GENEVA (Reuters) - Lower export orders and car sales are likely to slow world trade growth in the third quarter, the WTO said, as a global tariff crusade by U.S. President Donald Trump to protect American jobs begins to bite.
As the World Trade Organization’s head warned that global trade was threatened, its quarterly outlook indicator - a composite of seven forward-looking indices - dipped to 100.3 from the 101.8 predicted in May for the second quarter.
That signalled “an easing of trade growth in the coming months in line with medium-term trends,” it said on Thursday.
The latest figures for export orders and cars were 97.2 and 98.1 respectively. Trump has already imposed tariffs on imports of steel and aluminium from major U.S. trade partners and signalled that vehicles are likely to be next.
To try to persuade China to change its economic model and reduce the U.S. trade deficit, Washington last week proposed a higher 25 percent tariff on $200 billion (155.4 billion pounds) worth of Chinese imports, Beijing proposed retaliating with tariffs on $60 billion (46.6 billion pounds) of U.S. goods.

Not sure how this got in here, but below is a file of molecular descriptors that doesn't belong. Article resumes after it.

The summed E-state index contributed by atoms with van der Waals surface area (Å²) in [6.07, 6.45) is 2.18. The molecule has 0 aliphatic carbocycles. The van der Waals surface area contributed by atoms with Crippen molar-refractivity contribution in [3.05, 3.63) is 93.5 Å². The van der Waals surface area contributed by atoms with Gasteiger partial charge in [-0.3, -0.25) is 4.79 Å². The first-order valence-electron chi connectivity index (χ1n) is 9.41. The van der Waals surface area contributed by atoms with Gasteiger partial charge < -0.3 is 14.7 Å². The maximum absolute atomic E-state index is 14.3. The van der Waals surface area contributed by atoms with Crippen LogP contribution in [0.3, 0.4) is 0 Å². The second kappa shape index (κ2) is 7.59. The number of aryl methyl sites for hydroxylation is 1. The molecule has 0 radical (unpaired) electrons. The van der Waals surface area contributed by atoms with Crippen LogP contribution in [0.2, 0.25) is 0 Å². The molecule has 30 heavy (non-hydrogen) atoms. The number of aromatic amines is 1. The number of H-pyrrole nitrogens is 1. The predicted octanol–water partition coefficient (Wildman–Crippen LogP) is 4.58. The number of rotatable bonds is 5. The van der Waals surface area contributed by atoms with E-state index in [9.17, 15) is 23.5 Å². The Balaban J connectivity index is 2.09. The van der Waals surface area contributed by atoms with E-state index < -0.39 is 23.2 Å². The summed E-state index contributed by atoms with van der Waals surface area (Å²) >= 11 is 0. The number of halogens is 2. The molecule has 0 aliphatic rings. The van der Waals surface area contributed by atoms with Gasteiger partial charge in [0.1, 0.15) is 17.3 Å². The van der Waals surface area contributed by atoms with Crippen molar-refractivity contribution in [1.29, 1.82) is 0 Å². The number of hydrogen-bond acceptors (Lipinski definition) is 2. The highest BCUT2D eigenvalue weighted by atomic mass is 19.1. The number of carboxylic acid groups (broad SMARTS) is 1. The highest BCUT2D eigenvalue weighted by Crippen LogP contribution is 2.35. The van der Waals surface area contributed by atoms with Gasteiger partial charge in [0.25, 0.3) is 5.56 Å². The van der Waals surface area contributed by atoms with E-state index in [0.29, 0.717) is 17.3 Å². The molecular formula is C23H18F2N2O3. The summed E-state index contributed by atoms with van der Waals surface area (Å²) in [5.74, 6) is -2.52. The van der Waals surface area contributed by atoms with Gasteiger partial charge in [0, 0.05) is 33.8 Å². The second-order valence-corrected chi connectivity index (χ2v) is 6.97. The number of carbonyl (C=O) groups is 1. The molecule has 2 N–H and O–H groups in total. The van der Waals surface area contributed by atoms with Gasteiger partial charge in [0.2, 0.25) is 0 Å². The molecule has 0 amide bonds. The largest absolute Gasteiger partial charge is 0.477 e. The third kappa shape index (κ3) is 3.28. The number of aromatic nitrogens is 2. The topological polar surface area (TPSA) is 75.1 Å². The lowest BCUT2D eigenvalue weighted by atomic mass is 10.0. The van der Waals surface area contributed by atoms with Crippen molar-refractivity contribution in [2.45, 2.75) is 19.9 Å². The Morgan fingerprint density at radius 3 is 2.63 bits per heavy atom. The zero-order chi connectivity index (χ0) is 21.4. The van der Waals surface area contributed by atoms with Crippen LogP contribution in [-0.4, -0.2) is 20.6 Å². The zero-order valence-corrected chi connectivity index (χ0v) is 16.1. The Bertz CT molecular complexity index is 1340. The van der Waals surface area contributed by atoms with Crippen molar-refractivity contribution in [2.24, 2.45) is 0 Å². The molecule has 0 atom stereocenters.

“Global trade is under threat. Whether or not you call the current situation a trade war, certainly the first shots have been fired,” WTO Director General Roberto Azevedo wrote in an opinion piece published by several newspapers on Thursday.
“The situation is extremely serious. Reciprocal trade restrictions cannot be the new normal. A continued escalation would risk a major economic impact... hitting the poorest hardest.”
Reporting by Tom Miles; editing by Stephanie Nebehay and John Stonestreet